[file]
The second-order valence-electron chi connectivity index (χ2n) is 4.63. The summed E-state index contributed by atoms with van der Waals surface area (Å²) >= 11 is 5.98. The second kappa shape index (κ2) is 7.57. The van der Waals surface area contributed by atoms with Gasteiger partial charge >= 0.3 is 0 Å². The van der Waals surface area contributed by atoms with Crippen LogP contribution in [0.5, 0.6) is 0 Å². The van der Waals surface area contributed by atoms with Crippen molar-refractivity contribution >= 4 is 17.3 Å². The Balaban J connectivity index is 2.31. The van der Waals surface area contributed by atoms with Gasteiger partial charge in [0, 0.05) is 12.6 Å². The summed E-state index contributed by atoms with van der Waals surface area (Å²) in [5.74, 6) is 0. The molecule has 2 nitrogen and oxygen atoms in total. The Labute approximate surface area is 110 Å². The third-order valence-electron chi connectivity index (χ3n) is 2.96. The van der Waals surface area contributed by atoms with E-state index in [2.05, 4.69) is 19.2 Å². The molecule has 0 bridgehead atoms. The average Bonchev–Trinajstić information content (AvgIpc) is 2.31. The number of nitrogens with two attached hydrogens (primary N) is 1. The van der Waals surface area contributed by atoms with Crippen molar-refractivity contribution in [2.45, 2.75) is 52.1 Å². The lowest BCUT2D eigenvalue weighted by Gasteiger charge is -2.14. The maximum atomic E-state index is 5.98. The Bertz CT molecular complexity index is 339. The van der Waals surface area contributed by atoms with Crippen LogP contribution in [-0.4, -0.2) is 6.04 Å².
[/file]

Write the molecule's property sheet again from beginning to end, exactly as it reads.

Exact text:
The second-order valence-electron chi connectivity index (χ2n) is 4.63. The summed E-state index contributed by atoms with van der Waals surface area (Å²) >= 11 is 5.98. The second kappa shape index (κ2) is 7.57. The van der Waals surface area contributed by atoms with Gasteiger partial charge >= 0.3 is 0 Å². The van der Waals surface area contributed by atoms with Crippen LogP contribution in [0.5, 0.6) is 0 Å². The van der Waals surface area contributed by atoms with Crippen molar-refractivity contribution >= 4 is 17.3 Å². The Balaban J connectivity index is 2.31. The van der Waals surface area contributed by atoms with Gasteiger partial charge in [0, 0.05) is 12.6 Å². The summed E-state index contributed by atoms with van der Waals surface area (Å²) in [5.74, 6) is 0. The molecule has 2 nitrogen and oxygen atoms in total. The Labute approximate surface area is 110 Å². The third-order valence-electron chi connectivity index (χ3n) is 2.96. The van der Waals surface area contributed by atoms with E-state index in [2.05, 4.69) is 19.2 Å². The molecule has 0 bridgehead atoms. The average Bonchev–Trinajstić information content (AvgIpc) is 2.31. The number of nitrogens with two attached hydrogens (primary N) is 1. The van der Waals surface area contributed by atoms with Crippen molar-refractivity contribution in [2.45, 2.75) is 52.1 Å². The lowest BCUT2D eigenvalue weighted by Gasteiger charge is -2.14. The maximum atomic E-state index is 5.98. The Bertz CT molecular complexity index is 339. The van der Waals surface area contributed by atoms with Crippen LogP contribution in [-0.4, -0.2) is 6.04 Å².